First, there were Western revolts against the West as Romanticism that often conflated with Orientalist fascination with the mystical and at times sexually enticing East, along with an indigenous Western culture of avant-garde modernist revolt, which I define as social, political, philosophical, and artistic forces aimed at transgressing the scientific-bureaucratic rationality that arose with Enlightenment thought and strengthened through the nineteenth and into the twentieth centuries. Among such forces I would include the thought of Nietzsche, the poetry of Rimbaud, and the paintings of Van Gogh and Picasso. In literature, for example, one might think of the masochistic scenes of novels by Leopold von Sacher-Masoch (Venus in Furs, 1870) and James Joyce (Ulysses, 1933), where men figuratively become women. Second, Miyazawa was also attacking the logic of the modern Japanese state itself, with its own incarnation of a planetary scientific-bureaucratic rationality in the Enlightenment's lineage.

Miyazawa was not attacking the West in any simplistic, nationalist, chauvinistic, or xenophobic sense. Miyazawa gave to his poem "Haru to Shura" (Spring and asura, 1924) the subtitle "Mental Sketch Modified" in English, represented phonetically in katakana script. In that poem, he calls cypress trees "Zypressen," writing the German word in roman letters. Furthermore, Miyazawa was an advocate of Esperanto. Esperanto is a made-up and unnatural language that its Lithuanian inventor, Ludwik Lazarus Zamenhof, intended as a new international language. Compared with English - as the de facto international language of Miyazawa's time and our own - as nobody's native language Esperanto privileges nobody. (Regarding Miyazawa and Esperanto, see Hoyt Long, On Uneven Ground: Miyazawa Kenji and the Making of Place in Modern Japan [Stanford University Press, 2011], 188.)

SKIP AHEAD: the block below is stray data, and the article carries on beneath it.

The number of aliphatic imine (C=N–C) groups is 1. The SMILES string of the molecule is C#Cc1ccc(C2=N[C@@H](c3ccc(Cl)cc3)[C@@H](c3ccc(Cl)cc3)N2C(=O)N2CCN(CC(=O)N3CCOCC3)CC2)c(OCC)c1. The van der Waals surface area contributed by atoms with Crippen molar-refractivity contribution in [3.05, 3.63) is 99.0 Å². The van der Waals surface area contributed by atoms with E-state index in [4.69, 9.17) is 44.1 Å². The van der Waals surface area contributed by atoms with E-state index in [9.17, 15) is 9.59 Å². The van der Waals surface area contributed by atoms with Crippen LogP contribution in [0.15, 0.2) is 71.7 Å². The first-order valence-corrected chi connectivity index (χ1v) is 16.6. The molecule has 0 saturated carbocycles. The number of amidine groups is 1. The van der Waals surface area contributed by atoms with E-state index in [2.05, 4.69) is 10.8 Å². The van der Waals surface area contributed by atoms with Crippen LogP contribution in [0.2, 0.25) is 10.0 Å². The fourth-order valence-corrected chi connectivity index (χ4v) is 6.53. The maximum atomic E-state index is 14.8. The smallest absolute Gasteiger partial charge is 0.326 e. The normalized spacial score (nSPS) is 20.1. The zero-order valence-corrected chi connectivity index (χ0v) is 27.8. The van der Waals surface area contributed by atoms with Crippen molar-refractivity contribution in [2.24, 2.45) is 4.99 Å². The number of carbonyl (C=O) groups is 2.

I believe Miyazawa's writing went so far as to contest how anyone might define and understand themselves, in national terms, as Japanese or as anything else. If I am correct, his version of fushaku shinmyo had little to do with the chauvinistic nationalism of other Nichirenists. Toward the end of his life, Miyazawa's revolt against common sense entailed not self-destruction, which was how the lives of notable other Nichirenists directly or indirectly ended (for example, see Masayasu Hosaka, Shinodan jiken: Gunkokushugika no kyoshin to dan'atsu [The Let's Die Incident: Fanaticism and oppression under militarism] [Renga Shobo, 1972]), but altruistic activities motivated by concern with "the happiness of everyone" in the context of Great Depression-stricken, early-1930s northern Japan.

Lotus Literature and Practice

Miyazawa returned to Hanamaki in 1921, working as a teacher at an agricultural college and writing the bulk of his poems and stories. He quit teaching in 1926, two years before severe health problems ensued, and at about the same time he penned a short three-part work, the "Nomin geijutsu gainen ron" (On the general concept of peasant art), "Nomin geijutsu gairon koyo" (An outline of the elements of peasant art), and "Nomin geijutsu no koryu" (The flourishing of peasant art). "Nomin geijutsu gairon koyo" is the main part of the three (Hara, Shin Miyazawa Kenji, entry on "Nomin geijutsu," 555).

Miyazawa's dissemination of his ideas among Iwate's peasants began soon after he resigned his teaching post, when he gave the lecture "Nomin no geijutsu ron" (On peasant art) as part of an adult education program. Soon he was hosting meetings of about twenty former students at his residence. Miyazawa's ideal at this time was to foster harmony between agricultural life and cultural fulfillment.

The group that met at Miyazawa's home formed the kernel of the Rasu Chijin Kyokai (Rasu Peasant Cooperative Association), and his previous writings regarding peasant art formed the group's conceptual basis. The opening section of "Nomin geijutsu gairon koyo" states, "Living properly and strongly means having an awareness of the Milky Way galaxy within oneself. . . . Let us seek the true world's happiness" (Miyazawa, Miyazawa Kenji zenshu, vol. 10, 15-32). This was a clear reference to the "newly magnificent space-time" represented in Night of the Milky Way Railway and to Miyazawa's altruistic understanding of fushaku shinmyo.